A: We are at the beginning of the road and the first signs are encouraging, but we need time to see the outcome, because many people think that people in Britain and Europe do not need help because these are “rich and developed countries.” This observation may be correct at first glance, but the need is everywhere, but different in form and nature. It is important not to forget the fact that social gaps are growing causing problems and results are often not seen, so the nature of the human interference in these cases is different and takes a deeper role for change and assistance. The need here may not be food, drink or clothes, although this exists. What is called food distribution banks are all over Europe and Britain help many people in need. In addition to the presence of thousands of refugees who have arrived or are standing at the gates of Europe and need every help and assistance. Youth and women projects are the most important projects that require our attention and support.

Q: If the nature of the needs is more complicated, what is the solution?

A: Indeed, the needs are becoming more complex, and we need creative solutions, concerted efforts, cooperation and coordination between all the workers, the private sector, the public sector, charities and individuals. We will not succeed in overcoming social difficulties unless we work together and offer qualitative and effective solutions. Everything around us is changing, the technology has elevated the people lives into another dimension, now we can order taxi or food by mobile and as well as reserving flights, trains and so without talking to anyone, so the humanitarian workers responsibility to benefit from such changes to provide creative solutions and this will be only If we build bridges with all individuals from all sectors.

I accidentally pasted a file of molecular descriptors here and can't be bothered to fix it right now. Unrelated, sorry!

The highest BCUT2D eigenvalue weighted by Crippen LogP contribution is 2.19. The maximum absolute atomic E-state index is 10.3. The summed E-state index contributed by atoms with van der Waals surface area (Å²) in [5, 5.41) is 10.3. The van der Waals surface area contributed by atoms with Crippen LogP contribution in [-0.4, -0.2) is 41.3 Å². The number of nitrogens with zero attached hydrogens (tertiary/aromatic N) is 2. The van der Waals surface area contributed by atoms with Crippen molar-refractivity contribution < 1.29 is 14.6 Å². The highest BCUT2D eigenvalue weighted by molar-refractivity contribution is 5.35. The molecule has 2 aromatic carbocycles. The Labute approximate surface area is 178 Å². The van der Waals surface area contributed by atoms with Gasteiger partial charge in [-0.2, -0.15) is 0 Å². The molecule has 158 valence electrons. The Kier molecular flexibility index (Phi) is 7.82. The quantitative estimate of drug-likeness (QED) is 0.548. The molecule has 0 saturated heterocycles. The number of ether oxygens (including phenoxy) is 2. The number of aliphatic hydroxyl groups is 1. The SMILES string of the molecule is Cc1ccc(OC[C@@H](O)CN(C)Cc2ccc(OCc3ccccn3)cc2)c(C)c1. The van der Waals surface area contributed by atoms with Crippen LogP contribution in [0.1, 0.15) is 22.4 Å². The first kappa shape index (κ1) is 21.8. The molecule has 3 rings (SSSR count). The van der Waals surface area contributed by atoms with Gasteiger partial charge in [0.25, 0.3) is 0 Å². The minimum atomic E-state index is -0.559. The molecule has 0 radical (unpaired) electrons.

Q: Did these changes affect the nature of your work?

Certainly, we live in the same world and we can only interact and benefit from these changes to serve charitable and humanitarian work, and try to make our role in many projects vital, and more effective than a temporary intervention, and focus on the quality and not quantity, and impact of any project we do or We support, for example, a large number of projects of social centres that we have contributed in, has changed the way it works from the beginning, due to the important conditions that we impose, for instance, any project must have the element of support and continuity, and be open to the surrounding community and involve authorities and local bodies in the activities and programmes. One of our important projects is supporting and honouring individuals, whether students, teachers or institutions in the field of education.

Q: Your thoughts about the future?

A: The future is mysterious, but we have to work hard to get the best results, we are currently focusing on our work on two vital projects, the first is ‘the project of scientific support’ through which we will seek to support students who excel scientifically from poor backgrounds to complete their studies and enter the best universities. The Second is ‘Economic Strengthening Project’ in which we aim to encourage and support entrepreneurship projects in the field of social change. Both projects are under research and development. Through these two projects, we hope to cooperate with all those who have success in their studies, their work and their business to help us to create successful models similar to them in the scientific and practical fields.